Aliev has negated domestic political challenges by deftly challenging the opposition to propose their own alternatives for resolving the Karabakh conflict. And when the opposition could offer no more than the tired rhetoric of war, Aliev effectively dislodged them from the politically comfortable position of opposition without proposition. But marginalizing the political opposition does not meet the challenges posed by the mounting economic disparities, corruption and increasing social protest in the country.

Both the recent French initiative, as seen by the Paris talks in early March, and now Washington's Key West talks, represent an attempt to counter the last three months of Russian activity in the Transcaucasus. The state visits to Azerbaijan and Iran by Russian President Vladimir Putin, the planned summit meeting on the division of the Caspian Sea, and Moscow's coercive pressure on Georgia are all aspects of the new assertive Russian approach to the region.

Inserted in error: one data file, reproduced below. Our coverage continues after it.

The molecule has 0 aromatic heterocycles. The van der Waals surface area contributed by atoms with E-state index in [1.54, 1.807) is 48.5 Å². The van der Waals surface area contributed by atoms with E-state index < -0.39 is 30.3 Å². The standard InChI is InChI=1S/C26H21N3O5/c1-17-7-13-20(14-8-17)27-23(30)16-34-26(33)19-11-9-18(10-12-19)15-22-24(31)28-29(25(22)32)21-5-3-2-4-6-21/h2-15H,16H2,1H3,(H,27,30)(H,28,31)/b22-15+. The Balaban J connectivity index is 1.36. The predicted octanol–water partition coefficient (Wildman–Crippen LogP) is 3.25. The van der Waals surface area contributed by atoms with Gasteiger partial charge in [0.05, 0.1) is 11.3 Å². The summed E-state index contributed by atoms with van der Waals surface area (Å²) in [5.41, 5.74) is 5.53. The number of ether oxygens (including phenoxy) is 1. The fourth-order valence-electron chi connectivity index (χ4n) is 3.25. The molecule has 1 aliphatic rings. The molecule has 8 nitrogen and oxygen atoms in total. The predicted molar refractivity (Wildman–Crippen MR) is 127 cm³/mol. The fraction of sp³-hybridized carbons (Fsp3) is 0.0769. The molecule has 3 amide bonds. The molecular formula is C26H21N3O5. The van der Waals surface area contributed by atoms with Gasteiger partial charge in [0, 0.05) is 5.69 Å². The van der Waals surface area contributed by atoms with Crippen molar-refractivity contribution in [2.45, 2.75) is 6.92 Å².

The revamping of Moscow's strategic policy regarding the Transcaucasus has spurred the U.S. to hurriedly counter the Russian diplomatic offensive. Following an unprecedented meeting in late March with Chechen leader Aslan Maskhadov's foreign minister, Ilyas Akhmadov, the Bush team has demonstrated a subtle, but significant, policy shift placing the Transcaucasus within the overall rubric of U.S.-Russian relations. Seen in this light, the Key West model represents a U.S. attempt to garner much more than a resolution to the protracted, yet contained, Nagorno-Karabakh conflict.

The Key West talks actually signal an ambitious U.S. effort to secure regional dominance to overcome the Caspian puzzle of ports and pipelines. Closing the Key West talks with the announcement that it will convey the results of the talks to non-OSCE member Iran, "an important player in the region," the U.S. is seeking to outflank Russia by extending an opening to Iran.

Given Iran's role in the region, and its strategic importance as the only regional power bordering Armenia, Azerbaijan, and territories controlled by the Karabakh armed forces, this may well signal a more comprehensive initiative to engage Iran. Such a move would also show support for Iran's reformist president prior to upcoming elections and could allow Washington to utilize Iran, which borders both the Caspian and the Persian Gulf, as an export route for Caspian oil, thereby bypassing Russian territory.

Richard Giragosian is the editor of the monthly newsletter "TransCaucasus: A Chronology."